* The American government has been indefatigable in its exertions to ameliorate the situation of the Indians, and to introduce among them the arts of civilization, and civil and religious knowledge. To protect them from the frauds of the white traders, no purchase of land from them by individuals is permitted; nor is any person allowed to receive lands from them as a present, without the express sanction of government. These precautions are strictly enforced.

How different was their state while yet the undisputed lords of the soil ! Their wants were few, and the means of gratification within their reach. They saw every one around them sharing the same lot, enduring the same hardships, feeding on the same aliments, arrayed in the same rude garments. No roof then rose, but was open to the homeless stranger; no smoke curled among the trees, but he was welcome to sit down by its fire, and join the hunter in his repast. For,” says an old historian of New England, “ their life is so void of care, and they are so loving also, that they make use of those things they enjoy as common goods, and are therein so compassionate, that rather than one should starve through want, they would starve all; thus they pass their time merrily, not regarding our pomp, but are better content with their own, which some men esteem so meanly of.” Such were the Indians, whilst in the pride and energy of their primitive natures : they resembled those wild plants, which thrive best in the shades of the forest, but shrink from the hand of cultivation, and perish beneath the influence of the sun.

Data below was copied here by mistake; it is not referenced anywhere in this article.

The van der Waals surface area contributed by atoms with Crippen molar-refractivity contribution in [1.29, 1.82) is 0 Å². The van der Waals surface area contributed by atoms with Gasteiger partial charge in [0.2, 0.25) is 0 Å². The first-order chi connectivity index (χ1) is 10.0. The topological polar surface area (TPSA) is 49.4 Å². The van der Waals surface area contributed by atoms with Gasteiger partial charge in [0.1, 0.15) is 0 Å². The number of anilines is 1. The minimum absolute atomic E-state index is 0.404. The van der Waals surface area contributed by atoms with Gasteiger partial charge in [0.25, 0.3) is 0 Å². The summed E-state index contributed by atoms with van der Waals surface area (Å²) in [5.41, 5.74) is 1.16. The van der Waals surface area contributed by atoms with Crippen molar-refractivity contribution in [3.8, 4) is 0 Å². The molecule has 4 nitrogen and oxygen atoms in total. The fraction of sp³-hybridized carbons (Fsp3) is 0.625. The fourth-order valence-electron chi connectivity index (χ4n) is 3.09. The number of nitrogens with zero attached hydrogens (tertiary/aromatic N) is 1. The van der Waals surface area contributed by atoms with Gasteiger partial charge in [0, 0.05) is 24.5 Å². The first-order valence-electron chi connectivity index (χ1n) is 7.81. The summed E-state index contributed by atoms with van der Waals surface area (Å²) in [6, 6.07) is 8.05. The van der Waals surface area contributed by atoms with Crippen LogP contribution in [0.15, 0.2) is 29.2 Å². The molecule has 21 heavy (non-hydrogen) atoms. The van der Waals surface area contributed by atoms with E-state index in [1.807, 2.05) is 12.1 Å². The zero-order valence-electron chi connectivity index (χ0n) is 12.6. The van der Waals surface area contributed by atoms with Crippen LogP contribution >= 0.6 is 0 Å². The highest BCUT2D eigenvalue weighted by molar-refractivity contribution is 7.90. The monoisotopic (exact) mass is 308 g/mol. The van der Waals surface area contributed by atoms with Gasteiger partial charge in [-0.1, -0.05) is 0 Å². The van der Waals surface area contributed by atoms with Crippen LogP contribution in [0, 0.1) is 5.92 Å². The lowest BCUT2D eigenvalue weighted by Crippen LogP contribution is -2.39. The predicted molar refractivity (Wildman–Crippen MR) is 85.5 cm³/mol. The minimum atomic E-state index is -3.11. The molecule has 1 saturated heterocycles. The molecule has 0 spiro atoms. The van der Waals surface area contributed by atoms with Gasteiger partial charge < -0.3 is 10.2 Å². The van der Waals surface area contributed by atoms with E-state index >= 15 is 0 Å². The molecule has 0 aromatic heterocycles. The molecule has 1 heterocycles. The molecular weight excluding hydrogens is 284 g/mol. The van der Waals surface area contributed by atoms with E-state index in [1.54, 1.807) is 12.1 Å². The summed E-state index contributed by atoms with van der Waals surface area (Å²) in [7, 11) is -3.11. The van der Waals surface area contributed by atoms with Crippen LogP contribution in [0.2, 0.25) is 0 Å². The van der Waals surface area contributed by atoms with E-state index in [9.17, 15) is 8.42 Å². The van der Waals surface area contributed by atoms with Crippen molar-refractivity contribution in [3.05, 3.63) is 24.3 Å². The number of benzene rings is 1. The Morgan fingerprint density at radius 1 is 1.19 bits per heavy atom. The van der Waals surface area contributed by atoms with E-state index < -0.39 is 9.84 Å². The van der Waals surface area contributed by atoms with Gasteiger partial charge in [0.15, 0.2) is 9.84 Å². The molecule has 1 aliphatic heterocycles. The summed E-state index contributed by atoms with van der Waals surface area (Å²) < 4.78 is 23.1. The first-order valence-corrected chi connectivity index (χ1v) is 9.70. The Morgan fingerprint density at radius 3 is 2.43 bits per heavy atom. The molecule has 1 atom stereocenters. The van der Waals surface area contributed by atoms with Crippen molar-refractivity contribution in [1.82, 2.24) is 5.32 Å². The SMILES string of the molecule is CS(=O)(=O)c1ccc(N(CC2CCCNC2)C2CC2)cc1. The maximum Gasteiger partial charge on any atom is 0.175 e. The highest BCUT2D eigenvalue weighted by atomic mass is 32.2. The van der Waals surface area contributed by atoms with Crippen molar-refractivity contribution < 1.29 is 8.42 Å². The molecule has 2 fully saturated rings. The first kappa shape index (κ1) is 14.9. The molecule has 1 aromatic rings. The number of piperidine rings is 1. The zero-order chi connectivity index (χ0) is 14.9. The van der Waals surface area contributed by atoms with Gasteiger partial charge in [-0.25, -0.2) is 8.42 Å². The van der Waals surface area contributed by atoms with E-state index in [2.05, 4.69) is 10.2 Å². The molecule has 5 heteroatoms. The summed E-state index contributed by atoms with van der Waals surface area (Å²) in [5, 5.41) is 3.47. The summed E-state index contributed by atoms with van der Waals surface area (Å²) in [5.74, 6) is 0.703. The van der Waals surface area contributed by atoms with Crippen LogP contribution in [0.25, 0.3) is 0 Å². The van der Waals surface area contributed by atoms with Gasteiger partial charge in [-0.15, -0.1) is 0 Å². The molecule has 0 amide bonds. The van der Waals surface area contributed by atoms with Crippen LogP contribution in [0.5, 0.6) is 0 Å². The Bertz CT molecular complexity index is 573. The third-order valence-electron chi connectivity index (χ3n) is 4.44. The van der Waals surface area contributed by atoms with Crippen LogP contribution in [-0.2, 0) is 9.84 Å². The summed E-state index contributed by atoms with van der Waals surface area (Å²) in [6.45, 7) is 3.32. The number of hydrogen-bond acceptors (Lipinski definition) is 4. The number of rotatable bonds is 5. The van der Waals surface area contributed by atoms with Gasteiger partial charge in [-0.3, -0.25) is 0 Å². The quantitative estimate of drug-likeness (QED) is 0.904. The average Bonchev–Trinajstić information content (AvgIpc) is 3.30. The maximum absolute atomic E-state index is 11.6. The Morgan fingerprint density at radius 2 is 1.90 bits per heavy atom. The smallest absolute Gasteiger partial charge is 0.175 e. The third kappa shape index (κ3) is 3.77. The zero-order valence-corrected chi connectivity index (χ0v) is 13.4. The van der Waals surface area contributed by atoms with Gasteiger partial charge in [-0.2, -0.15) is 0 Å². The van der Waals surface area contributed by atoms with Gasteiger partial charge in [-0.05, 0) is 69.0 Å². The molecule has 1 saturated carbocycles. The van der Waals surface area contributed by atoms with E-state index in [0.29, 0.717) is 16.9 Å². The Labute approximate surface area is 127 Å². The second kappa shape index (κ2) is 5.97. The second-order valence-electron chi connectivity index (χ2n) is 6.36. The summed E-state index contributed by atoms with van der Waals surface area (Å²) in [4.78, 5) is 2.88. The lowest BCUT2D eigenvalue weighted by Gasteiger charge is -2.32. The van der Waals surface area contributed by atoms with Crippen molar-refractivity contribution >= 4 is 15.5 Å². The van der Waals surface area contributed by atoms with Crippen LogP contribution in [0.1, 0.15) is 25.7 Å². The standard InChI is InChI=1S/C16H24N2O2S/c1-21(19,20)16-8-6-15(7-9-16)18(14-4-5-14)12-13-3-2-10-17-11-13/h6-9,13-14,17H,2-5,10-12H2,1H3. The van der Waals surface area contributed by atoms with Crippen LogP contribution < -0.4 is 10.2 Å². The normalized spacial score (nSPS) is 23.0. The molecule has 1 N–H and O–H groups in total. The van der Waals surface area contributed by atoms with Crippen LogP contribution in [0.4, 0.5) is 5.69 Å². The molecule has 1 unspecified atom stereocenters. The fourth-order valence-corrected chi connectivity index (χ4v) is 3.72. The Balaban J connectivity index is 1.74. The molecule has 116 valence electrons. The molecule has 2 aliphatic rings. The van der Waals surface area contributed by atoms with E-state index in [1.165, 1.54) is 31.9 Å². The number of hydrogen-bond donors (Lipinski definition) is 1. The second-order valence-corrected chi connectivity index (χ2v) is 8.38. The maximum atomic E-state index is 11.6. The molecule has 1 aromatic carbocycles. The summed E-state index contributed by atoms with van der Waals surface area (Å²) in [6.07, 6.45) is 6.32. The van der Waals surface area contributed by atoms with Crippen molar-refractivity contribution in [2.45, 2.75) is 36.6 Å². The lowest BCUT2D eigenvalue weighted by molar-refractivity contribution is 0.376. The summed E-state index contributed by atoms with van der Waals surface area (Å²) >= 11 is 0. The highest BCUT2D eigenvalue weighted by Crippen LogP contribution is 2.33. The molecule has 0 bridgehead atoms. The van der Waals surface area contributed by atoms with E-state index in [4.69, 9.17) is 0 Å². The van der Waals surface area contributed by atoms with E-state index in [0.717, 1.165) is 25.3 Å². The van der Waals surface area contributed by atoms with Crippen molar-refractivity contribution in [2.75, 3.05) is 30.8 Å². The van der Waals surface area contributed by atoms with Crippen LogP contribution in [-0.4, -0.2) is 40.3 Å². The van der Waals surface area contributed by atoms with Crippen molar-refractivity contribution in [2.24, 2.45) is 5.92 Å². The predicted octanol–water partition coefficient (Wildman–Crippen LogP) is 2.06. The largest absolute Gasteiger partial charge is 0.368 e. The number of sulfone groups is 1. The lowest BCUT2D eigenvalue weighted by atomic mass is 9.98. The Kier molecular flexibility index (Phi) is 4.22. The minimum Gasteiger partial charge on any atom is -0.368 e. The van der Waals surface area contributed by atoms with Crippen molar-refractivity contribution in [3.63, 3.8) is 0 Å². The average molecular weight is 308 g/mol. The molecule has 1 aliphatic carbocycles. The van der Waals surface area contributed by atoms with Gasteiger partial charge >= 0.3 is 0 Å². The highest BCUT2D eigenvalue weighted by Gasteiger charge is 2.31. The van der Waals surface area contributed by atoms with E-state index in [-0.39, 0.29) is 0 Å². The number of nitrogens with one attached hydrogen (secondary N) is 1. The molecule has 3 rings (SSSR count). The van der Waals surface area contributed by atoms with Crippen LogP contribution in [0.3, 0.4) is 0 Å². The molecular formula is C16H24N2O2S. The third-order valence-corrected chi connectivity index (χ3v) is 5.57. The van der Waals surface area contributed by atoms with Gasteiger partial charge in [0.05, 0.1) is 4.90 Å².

In discussing the savage character, writers have been too prone to indulge in vulgar prejudice and passionate exaggeration, instead of the candid temper of true philosophy. They have not sufficiently considered the peculiar circumstances in which the Indians have been placed, and the peculiar principles under which they have been educated. No being acts more rigidly from rule than the Indian. His whole conduct is regulated according to some general maxims early implanted in his mind. The moral laws that govern

him are, to be sure, but few; but then he conforms to them all ; - the white man abounds in laws of religion, morals, and manners, but how many does he violate ?

A frequent ground of accusation against the Indians is their disregard of treaties, and the treachery and wantonness with which, in time of apparent peace, they will suddenly fly to hostilities. The intercourse of the white men with the Indians, however, is too apt to be cold, distrustful, oppressive, and insulting. They seldom treat them with that confidence and frankness which are